The law, which replaced a 1954 act, stated students under 25 must register with the Bangkok Metropolitan Administration (BMA) – those aged over 25 are forbidden from renting a room, which has spurred the growth of illegal dormitories.
Legitimate dormitory operators say their businesses have suffered since the law was implemented.
In a bid to solve the problem, operators early this week went to the Office of the Ombudsman and filed a petition demanding the law be revised.
They also sent a letter to the Bangkok governor. According to the 2015 Dormitory Act, the BMA serves as registrar of dormitory businesses.
The BMA is required by law to inspect the safety and legal compliance of these businesses, as well as crack down on illegal dormitories. But the BMA, according to dormitory operators, spends its time checking on legal dormitories and turns a blind eye to the proliferation of illegal ones.
The letters dormitory operators wrote to the Office of the Ombudsman and Bangkok governor were dated Nov 9.
In trying to revise the law, dormitory operators received help from the faculty of law at Thammasat University. The university opened a law clinic in which law students provided legal advice to the public. The project was under the control of assistant professor Prinya Thaewanarumitkul, who is also vice-president for management and sustainability at Thammasat University.
Mr Prinya believes the 2015 Dormitory Act is impractical. The law requires private dormitories to register university students aged under 25 with the BMA. It also stipulated that dormitory operators cannot rent rooms to anyone older than 25.
Operators said the 1954 Dormitory Act was a better law. Both laws required separate male and female dormitories. But the old law allowed dormitory operators to have more boarders and to rent rooms to people over 25.
Operators also asked the authorities to tackle illegal dormitories. The letter sent to the Bangkok governor asked City Hall to send officials to inspect illegal dormitories that are mushrooming around educational institutions across the city. Illegal dormitories are becoming more popular for students across the country as they allow male and female students to stay in the same building.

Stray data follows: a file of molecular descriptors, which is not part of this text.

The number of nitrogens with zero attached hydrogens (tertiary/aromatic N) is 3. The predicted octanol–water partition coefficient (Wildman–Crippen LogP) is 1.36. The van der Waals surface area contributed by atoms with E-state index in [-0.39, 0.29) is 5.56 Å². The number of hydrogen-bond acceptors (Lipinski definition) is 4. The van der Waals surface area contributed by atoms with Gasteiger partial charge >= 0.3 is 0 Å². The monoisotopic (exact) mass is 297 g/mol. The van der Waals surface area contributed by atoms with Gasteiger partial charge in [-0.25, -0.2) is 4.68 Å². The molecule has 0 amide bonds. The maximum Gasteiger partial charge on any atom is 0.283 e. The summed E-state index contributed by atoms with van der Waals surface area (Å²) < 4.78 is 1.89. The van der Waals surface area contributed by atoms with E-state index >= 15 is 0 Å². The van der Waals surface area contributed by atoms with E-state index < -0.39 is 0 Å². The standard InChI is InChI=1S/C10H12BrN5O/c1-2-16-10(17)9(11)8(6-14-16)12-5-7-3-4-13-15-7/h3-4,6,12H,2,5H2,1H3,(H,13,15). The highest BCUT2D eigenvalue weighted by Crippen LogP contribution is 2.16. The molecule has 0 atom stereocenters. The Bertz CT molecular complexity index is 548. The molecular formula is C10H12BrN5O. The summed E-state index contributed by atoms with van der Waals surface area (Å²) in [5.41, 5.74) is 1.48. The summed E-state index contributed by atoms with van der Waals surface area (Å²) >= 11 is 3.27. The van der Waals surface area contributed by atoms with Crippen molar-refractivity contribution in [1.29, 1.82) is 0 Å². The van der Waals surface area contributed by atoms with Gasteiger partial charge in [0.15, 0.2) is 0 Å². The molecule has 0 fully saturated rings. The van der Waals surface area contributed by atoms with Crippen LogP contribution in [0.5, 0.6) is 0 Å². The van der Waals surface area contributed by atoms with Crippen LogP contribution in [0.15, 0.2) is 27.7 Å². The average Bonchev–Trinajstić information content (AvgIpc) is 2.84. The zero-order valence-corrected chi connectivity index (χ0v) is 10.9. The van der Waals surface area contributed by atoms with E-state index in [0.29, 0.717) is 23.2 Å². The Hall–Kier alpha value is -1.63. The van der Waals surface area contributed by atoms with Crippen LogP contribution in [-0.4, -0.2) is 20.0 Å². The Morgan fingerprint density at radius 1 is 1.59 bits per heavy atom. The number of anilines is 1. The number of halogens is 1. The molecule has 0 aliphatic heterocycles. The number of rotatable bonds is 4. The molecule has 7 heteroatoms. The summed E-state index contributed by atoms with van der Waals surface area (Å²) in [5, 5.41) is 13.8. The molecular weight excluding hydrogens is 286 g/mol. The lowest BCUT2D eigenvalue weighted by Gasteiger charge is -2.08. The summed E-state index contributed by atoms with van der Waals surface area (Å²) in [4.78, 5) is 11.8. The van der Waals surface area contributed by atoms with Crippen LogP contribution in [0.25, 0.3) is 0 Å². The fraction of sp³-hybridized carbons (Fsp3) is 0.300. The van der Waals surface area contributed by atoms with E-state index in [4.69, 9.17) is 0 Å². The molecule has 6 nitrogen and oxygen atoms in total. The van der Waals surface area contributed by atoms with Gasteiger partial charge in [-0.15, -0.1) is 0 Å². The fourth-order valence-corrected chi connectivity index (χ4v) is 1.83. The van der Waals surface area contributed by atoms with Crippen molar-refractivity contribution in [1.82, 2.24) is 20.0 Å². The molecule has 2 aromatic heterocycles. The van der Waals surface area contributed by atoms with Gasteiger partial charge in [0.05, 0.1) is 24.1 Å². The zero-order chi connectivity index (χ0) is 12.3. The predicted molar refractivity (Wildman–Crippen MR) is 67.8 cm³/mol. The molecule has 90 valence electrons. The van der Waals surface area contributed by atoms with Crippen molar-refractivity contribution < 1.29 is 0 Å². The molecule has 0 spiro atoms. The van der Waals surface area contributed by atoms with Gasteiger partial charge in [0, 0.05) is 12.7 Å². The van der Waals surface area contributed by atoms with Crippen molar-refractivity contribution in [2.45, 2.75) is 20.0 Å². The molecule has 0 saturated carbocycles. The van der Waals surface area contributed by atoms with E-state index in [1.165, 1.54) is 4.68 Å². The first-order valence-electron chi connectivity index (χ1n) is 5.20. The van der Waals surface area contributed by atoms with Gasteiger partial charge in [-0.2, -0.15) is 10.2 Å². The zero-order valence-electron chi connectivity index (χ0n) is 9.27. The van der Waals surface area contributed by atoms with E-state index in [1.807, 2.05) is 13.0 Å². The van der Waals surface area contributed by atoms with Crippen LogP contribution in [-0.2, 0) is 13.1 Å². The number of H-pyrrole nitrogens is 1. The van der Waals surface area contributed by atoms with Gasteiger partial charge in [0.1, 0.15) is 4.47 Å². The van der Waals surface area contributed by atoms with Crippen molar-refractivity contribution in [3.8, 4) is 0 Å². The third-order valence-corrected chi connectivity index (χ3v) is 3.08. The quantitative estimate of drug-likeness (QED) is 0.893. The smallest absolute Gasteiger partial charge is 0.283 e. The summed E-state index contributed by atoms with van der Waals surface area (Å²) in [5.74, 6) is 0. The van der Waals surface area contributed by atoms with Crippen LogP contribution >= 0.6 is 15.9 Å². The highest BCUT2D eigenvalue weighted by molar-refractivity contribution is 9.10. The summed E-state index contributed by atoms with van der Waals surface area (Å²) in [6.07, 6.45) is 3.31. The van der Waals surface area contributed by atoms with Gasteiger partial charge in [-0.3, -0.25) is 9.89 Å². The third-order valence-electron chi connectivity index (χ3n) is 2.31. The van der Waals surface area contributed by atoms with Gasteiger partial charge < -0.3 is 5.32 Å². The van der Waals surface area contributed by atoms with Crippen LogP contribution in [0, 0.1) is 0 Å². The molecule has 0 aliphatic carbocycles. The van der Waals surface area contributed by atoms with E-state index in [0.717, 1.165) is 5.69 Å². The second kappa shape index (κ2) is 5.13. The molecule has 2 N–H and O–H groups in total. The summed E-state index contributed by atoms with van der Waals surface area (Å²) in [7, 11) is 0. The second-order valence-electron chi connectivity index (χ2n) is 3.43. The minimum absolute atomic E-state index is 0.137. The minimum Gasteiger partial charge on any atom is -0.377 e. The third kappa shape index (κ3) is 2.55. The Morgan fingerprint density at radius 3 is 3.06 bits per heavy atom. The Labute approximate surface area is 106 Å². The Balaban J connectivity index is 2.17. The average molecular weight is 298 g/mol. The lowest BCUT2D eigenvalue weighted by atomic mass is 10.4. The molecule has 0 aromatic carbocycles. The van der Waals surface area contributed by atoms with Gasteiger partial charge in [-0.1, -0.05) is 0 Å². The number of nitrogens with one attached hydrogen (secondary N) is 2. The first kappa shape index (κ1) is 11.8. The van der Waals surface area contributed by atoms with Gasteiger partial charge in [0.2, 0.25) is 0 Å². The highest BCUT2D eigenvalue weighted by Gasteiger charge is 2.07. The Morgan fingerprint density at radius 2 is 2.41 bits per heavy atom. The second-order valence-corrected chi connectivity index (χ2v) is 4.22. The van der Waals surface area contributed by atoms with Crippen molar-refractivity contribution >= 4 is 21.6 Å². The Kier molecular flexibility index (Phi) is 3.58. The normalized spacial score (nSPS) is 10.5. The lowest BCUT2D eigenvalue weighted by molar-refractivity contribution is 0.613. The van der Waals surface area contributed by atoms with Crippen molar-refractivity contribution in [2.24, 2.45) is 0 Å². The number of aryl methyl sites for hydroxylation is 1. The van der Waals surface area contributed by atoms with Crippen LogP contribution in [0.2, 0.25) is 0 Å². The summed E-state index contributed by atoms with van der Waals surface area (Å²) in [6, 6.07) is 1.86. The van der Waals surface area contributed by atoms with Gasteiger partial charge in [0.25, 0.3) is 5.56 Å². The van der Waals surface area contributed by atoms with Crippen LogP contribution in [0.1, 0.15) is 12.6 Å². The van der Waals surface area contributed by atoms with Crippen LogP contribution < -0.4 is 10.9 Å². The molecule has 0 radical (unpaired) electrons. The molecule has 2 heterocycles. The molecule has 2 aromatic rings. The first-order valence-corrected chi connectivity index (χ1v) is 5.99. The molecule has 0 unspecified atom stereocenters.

They tend to be more lax in imposing regulations and provide an attractive environment for modern teenagers’ lifestyles.
Mr Prinya said there is a possibility the law will be revised as its content might flout the 2017 Constitution. The current charter says laws and state regulations must reflect fairness and not cause unnecessary burdens. The public has the right to ask the Constitutional Court for an amendment.
Suchittra Thawisomboon, operator of a dormitory at the University of the Thai Chamber Commerce, said her business declined after the new law was introduced. She opened her dormitory in 1989. The new law, she said, is unrealistic as mature and postgraduate students aged over 25 are also major clients of dormitory businesses. Sometimes, parents of students from the provinces also rent rooms in dormitories when they visit their children in Bangkok.
Thianchai Chakaew, suffers the same problem. Before, many clients were postgraduate students at King Mongkut’s Institute of Technology Ladkrabang. “My business cannot survive if I am only allowed to have undergraduates.”
Chalong Kwanginn is vice-chancellor of Huachiew Chalermprakiet University. The private university is much affected by the law as well.
Students doing master and doctoral degrees as much as lecturers started complaining when it became harder to find affordable dormitories near the university and some have had to rent apartments which are much more expensive.
Thaweesak Lertprapan, a deputy Bangkok governor, said the BMA must improve the law’s enforcement. He admitted the BMA does not inspect illegal dormitories, and that dormitories only came under the BMA’s jurisdiction last year.
Previously, policing them was the responsibility of the Ministry of Social Development and Human Security, he said, adding he would inspect illegal dormitories and bring them under the same law to ensure fairness.
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